The selection of the inputs and outputs is extremely important since this will directly affect the discriminatory power of DEA. For discrimination to be effective the number of inputs and outputs should be small compared to the total number of units, (Roberts, 1999). Dyson (1996) therefore suggests a rule-of-thumb such that the number of units is greater than or equal to twice the product of the inputs and outputs. This rule is opposed by Banker et al. (1989), and Golany and Roll (1989) who suggest other rules-of-thumb.
The relative efficiency score achieved by each DMU can be sensitive to the number of inputs and outputs specified, (Johnes and Johnes, 1993; Sexton, 1986; Nunamaker, 1985). The more inputs and output variables are included in the model, the higher will be the number of DMUs with an efficiency score equal to the unity (Nunamaker, 1985; Tomkins and Green, 1988) although, efficiency scores cannot go down when additionally variables (inputs or outputs) are added to the model9, (Sexton et al. 1986).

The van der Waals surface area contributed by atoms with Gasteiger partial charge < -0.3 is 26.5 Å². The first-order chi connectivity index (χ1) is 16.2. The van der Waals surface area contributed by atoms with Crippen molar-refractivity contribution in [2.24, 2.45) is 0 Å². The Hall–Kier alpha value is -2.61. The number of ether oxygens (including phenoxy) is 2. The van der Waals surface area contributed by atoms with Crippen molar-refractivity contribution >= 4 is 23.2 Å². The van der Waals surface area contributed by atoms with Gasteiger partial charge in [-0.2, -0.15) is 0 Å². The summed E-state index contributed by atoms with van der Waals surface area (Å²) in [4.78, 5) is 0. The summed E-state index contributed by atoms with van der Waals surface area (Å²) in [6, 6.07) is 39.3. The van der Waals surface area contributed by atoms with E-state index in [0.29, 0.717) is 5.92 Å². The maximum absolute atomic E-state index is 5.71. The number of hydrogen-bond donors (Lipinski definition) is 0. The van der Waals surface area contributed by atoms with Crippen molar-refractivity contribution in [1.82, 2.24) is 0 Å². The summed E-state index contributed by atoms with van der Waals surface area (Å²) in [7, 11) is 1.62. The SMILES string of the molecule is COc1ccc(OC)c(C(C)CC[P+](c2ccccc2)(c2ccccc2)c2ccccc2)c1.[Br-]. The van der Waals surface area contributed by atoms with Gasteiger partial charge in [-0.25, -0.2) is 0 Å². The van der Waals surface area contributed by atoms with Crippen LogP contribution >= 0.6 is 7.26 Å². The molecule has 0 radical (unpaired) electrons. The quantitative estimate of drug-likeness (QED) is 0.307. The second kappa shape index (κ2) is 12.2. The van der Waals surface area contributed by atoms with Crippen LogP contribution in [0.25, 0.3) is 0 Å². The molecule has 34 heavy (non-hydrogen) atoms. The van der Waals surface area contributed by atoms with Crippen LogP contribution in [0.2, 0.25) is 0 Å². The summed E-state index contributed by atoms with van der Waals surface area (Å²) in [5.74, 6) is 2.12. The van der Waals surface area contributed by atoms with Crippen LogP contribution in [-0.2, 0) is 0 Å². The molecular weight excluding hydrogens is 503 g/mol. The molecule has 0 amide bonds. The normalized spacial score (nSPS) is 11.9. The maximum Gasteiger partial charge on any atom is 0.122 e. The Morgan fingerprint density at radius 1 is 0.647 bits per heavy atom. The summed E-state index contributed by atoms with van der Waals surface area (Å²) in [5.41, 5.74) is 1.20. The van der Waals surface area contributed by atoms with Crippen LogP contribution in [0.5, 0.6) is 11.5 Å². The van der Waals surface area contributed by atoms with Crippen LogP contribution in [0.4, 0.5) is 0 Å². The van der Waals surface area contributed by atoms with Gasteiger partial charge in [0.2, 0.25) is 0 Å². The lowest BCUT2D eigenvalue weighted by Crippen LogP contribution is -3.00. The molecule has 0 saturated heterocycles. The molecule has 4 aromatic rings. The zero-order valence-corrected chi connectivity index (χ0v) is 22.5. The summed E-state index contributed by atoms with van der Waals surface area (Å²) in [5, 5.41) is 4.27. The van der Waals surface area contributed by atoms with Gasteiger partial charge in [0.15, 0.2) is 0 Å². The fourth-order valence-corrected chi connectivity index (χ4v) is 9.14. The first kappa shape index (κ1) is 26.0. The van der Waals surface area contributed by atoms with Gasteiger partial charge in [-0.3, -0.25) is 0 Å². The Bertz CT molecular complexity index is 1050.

By choosing the inputs and outputs which are to be included in a DEA, it is often possible to make virtually any DMU appear efficient i.e. a unit may appear efficient purely because of the patterns of its inputs and outputs, (Johnes and Johnes, 1995; Srinivas, 2000; Tomkins and Green, 1988; Roberts, 1999). A DMU may achieve a high efficiency score in some circumstances merely by being different (in its input or output mix) from other units, and may therefore serve a niche quite well; however, does not represent a good overall performer, (Johnes and Johnes, 1993; Tomkins and Green, 1988; Roberts, 1999).